So obviously, homosexuals aren't too keen on hearing that. It clearly cuts into their political base. They try to say, `We are everywhere. We're your children, we're your brothers,' what have you. And now along comes this guy who says, `No, no, no. Kinsey never gave those figures. Go to Kinsey's book. It's right there. It's on the library shelf. Look it up. Kinsey didn't say that.' And they really don't care for me very much for having pointed that out. But again, I just--I use other people's data. I never make my own stuff up. It's always other people's material that's in this book.
LAMB:One of the connections we like to make most of the time on this network is that what we talked about has something to do with federal government policy or government or politics in general. What does AIDS have to do and homosexuality have to do with the federal government or federal funds or why is the government involved? And you used to work for the Civil Rights Commission. Tell us why they were involved and also how much money--of federal taxpayer money is being spent on this.
Mr. FUMENTO: Well, this year, we're spending $1.6 billion on AIDS, and that includes research, that includes education, what have you, and I think some of that is well spent, and I think a lot of it is not. I have a tremendous di--tremendous problem with the government education campaign. It has been from the beginning not--November of 1987--a shotgun approach. Everybody's at risk sort of approach; a bumper sticker approach: AIDS doesn't discriminate, AIDS is an equal opportunity destroyer. These are not necessarily government slogans, but these are--this is the point of view that they've adapted. They don't like to talk about the niceties of how exactly people are getting it. They don't like to talk about anal sex.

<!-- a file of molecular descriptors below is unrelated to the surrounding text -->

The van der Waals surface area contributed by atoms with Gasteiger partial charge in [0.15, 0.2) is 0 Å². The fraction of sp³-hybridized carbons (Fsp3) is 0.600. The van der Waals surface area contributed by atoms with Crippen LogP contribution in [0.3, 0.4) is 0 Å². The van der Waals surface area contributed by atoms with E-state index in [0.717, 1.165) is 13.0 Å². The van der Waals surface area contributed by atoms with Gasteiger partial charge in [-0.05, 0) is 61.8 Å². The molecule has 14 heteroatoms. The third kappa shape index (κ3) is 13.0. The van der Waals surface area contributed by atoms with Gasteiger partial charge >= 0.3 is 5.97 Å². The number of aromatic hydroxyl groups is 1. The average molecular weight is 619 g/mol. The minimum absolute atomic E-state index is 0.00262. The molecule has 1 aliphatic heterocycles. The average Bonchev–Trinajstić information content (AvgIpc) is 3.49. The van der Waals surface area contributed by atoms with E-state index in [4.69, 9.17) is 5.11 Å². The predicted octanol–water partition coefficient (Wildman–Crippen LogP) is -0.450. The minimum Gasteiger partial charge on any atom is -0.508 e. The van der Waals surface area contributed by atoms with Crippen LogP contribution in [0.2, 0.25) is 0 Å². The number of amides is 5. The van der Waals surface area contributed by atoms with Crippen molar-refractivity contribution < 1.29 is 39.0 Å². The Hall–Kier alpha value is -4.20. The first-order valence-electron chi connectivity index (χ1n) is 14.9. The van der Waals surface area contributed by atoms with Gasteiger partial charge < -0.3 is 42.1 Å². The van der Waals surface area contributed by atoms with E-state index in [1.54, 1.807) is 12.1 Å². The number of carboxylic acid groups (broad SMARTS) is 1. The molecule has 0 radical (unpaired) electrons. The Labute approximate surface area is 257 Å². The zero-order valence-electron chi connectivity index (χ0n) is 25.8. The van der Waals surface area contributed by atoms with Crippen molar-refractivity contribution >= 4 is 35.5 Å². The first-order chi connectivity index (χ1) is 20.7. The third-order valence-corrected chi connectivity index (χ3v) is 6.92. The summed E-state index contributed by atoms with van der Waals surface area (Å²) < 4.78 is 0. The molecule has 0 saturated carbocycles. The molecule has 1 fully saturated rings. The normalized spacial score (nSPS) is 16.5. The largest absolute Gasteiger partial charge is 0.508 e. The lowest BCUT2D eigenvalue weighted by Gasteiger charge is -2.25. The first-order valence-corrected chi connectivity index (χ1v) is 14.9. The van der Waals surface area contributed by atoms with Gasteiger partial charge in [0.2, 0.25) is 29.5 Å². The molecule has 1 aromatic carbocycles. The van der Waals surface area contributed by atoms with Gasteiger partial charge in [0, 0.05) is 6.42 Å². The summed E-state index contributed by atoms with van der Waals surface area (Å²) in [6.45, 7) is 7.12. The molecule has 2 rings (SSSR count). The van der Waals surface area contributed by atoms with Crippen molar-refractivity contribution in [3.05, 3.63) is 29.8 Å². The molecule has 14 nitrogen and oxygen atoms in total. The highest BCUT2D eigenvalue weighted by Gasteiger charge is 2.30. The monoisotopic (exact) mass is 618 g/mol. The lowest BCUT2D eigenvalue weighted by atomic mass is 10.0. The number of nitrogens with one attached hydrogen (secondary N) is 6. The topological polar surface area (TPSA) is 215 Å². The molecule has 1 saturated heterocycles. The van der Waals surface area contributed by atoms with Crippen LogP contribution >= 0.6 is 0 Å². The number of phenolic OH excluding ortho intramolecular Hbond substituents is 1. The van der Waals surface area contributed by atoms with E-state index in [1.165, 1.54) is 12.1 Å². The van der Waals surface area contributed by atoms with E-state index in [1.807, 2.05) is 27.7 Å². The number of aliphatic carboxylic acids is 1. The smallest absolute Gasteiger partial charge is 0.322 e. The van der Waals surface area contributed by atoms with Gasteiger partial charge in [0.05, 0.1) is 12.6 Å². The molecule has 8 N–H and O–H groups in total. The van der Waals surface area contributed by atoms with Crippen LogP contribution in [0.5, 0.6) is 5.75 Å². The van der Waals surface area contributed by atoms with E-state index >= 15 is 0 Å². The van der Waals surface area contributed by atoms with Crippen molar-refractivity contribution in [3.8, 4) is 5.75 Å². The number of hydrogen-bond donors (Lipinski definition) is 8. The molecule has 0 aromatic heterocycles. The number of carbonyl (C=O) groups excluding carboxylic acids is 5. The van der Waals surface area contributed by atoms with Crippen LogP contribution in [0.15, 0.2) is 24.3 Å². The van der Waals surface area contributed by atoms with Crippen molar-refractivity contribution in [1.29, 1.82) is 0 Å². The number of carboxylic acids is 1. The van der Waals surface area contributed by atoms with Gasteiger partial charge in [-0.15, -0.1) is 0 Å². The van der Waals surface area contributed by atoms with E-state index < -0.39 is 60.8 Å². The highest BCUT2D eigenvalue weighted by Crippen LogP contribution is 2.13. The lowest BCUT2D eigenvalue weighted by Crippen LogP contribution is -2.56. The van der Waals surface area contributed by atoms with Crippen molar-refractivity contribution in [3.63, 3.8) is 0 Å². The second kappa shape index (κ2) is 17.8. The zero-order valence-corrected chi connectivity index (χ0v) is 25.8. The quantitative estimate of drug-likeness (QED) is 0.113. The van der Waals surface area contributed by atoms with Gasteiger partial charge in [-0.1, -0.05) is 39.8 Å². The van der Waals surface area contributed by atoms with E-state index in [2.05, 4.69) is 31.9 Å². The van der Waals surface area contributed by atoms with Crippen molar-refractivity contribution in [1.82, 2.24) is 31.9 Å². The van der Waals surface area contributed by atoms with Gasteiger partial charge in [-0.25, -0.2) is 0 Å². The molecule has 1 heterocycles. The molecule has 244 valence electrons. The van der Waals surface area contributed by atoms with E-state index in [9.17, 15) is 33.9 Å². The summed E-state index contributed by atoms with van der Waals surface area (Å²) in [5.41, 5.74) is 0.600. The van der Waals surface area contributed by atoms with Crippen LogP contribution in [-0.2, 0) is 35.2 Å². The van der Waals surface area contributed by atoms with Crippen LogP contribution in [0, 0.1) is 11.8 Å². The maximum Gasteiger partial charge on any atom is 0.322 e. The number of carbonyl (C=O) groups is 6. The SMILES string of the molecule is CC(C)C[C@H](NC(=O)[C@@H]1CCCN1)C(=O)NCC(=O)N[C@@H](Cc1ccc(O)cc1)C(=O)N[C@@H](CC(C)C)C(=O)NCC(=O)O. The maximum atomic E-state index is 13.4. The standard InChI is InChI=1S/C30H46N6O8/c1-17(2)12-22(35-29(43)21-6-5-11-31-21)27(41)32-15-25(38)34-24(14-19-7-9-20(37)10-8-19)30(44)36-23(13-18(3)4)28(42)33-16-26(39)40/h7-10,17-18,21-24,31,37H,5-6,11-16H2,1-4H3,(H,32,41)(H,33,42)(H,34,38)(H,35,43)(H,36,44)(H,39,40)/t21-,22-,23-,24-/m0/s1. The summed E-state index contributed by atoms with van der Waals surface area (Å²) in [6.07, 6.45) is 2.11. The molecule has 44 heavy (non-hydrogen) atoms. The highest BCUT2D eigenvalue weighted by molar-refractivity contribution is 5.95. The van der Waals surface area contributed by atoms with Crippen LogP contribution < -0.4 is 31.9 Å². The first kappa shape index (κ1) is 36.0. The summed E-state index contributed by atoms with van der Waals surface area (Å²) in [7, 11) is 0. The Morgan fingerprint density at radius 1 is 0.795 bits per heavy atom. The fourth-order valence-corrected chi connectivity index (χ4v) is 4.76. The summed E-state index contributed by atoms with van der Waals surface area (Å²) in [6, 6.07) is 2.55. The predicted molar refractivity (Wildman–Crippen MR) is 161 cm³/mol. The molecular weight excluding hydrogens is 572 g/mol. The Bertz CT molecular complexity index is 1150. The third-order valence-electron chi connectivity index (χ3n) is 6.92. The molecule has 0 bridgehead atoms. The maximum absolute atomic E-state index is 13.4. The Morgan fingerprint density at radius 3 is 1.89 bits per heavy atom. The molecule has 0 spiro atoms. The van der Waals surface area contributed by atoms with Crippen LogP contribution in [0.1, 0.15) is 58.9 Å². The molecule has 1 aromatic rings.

So they've made it everybody's disease, which I guess is nice for them. It's this whole sentimental thing. We've got to bring everybody in under the risk umbrella. We've got to fight this thing as a nation like a war, like World War II. But the fact is that that's not the way the disease is operating. It is a highly limited disease. It is limited by demographics, it is limited geographically in many ways, and the fact that you might have one case in a small town in Wisconsin doesn't mean that this is primarily a disease that you can say, `Here it is and here it really isn't.'
And epidemiology, the whole purpose of tracking diseases is to find out where they are to find out how to fight them, and so to the extent that you're doing as the government is doing and you're saying, `Oh, it's everywhere. Don't even worry about being specific,' this or that--to the extent you're doing that, you're crippling your ability to fight it. That's really what the book's all about.
LAMB:I've got a--a--a review here from a woman by the name of Elizabeth Whalen in The Washington Times.
Mr. FUMENTO: Mm-hmm.
LAMB:Remember that one?
Mr. FUMENTO: Yes. It was a--one of the least favorable reviews. In fact, it was one of the only reviews I've gotten that said I'm wrong on the epidemiology.
LAMB:Let me read that just so we--we're--we're--we're all talking about the same thing. `Unfortunately, he oversteps the bounds of his expertise by trying to draw scientific conclusions from the epidemiology of AIDS. He is quite honest about his lack of medical and scientific training. His acknowledgement that AIDS is a subject anyone can opine upon,' she says it is entirely--or you say, `It is entirely possible for the layman to acquire expertise matching that of a medical school graduate'--`conveys to the reader his disdain for the scientific discipline.'